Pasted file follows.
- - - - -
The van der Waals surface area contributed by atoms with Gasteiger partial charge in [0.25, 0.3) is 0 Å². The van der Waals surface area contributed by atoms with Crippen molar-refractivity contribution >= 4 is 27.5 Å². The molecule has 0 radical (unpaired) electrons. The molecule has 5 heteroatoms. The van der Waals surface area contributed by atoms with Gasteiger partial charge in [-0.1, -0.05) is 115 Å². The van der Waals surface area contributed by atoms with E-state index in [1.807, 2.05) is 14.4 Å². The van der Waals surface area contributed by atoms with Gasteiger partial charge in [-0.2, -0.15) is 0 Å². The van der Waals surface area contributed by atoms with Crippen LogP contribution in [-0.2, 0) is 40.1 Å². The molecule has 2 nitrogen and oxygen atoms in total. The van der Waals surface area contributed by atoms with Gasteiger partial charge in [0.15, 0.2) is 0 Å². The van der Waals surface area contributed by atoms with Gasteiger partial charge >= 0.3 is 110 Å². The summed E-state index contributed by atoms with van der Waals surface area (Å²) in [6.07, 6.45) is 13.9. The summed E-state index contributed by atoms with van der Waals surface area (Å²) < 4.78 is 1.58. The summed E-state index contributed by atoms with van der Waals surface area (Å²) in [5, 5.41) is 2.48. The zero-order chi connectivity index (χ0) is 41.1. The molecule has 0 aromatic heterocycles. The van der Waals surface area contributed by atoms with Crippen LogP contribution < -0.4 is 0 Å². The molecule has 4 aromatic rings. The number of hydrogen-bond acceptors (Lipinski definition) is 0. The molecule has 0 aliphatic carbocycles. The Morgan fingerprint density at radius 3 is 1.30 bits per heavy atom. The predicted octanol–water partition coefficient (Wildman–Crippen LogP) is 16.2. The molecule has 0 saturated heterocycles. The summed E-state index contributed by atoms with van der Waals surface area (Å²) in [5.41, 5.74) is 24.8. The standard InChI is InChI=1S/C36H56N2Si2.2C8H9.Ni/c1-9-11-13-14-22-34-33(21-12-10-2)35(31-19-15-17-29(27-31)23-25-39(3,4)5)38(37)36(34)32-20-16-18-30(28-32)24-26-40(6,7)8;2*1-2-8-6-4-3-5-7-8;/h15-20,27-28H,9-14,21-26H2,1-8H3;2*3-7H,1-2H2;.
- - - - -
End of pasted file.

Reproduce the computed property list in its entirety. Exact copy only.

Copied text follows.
The van der Waals surface area contributed by atoms with Gasteiger partial charge in [0.25, 0.3) is 0 Å². The van der Waals surface area contributed by atoms with Crippen molar-refractivity contribution >= 4 is 27.5 Å². The molecule has 0 radical (unpaired) electrons. The molecule has 5 heteroatoms. The van der Waals surface area contributed by atoms with Gasteiger partial charge in [-0.1, -0.05) is 115 Å². The van der Waals surface area contributed by atoms with E-state index in [1.807, 2.05) is 14.4 Å². The van der Waals surface area contributed by atoms with Gasteiger partial charge in [-0.2, -0.15) is 0 Å². The van der Waals surface area contributed by atoms with Crippen LogP contribution in [-0.2, 0) is 40.1 Å². The molecule has 2 nitrogen and oxygen atoms in total. The van der Waals surface area contributed by atoms with Gasteiger partial charge in [0.15, 0.2) is 0 Å². The van der Waals surface area contributed by atoms with Gasteiger partial charge >= 0.3 is 110 Å². The summed E-state index contributed by atoms with van der Waals surface area (Å²) in [6.07, 6.45) is 13.9. The summed E-state index contributed by atoms with van der Waals surface area (Å²) < 4.78 is 1.58. The summed E-state index contributed by atoms with van der Waals surface area (Å²) in [5, 5.41) is 2.48. The zero-order chi connectivity index (χ0) is 41.1. The molecule has 0 aromatic heterocycles. The van der Waals surface area contributed by atoms with Crippen LogP contribution < -0.4 is 0 Å². The molecule has 4 aromatic rings. The number of hydrogen-bond acceptors (Lipinski definition) is 0. The molecule has 0 aliphatic carbocycles. The Morgan fingerprint density at radius 3 is 1.30 bits per heavy atom. The predicted octanol–water partition coefficient (Wildman–Crippen LogP) is 16.2. The molecule has 0 saturated heterocycles. The summed E-state index contributed by atoms with van der Waals surface area (Å²) in [5.41, 5.74) is 24.8. The standard InChI is InChI=1S/C36H56N2Si2.2C8H9.Ni/c1-9-11-13-14-22-34-33(21-12-10-2)35(31-19-15-17-29(27-31)23-25-39(3,4)5)38(37)36(34)32-20-16-18-30(28-32)24-26-40(6,7)8;2*1-2-8-6-4-3-5-7-8;/h15-20,27-28H,9-14,21-26H2,1-8H3;2*3-7H,1-2H2;.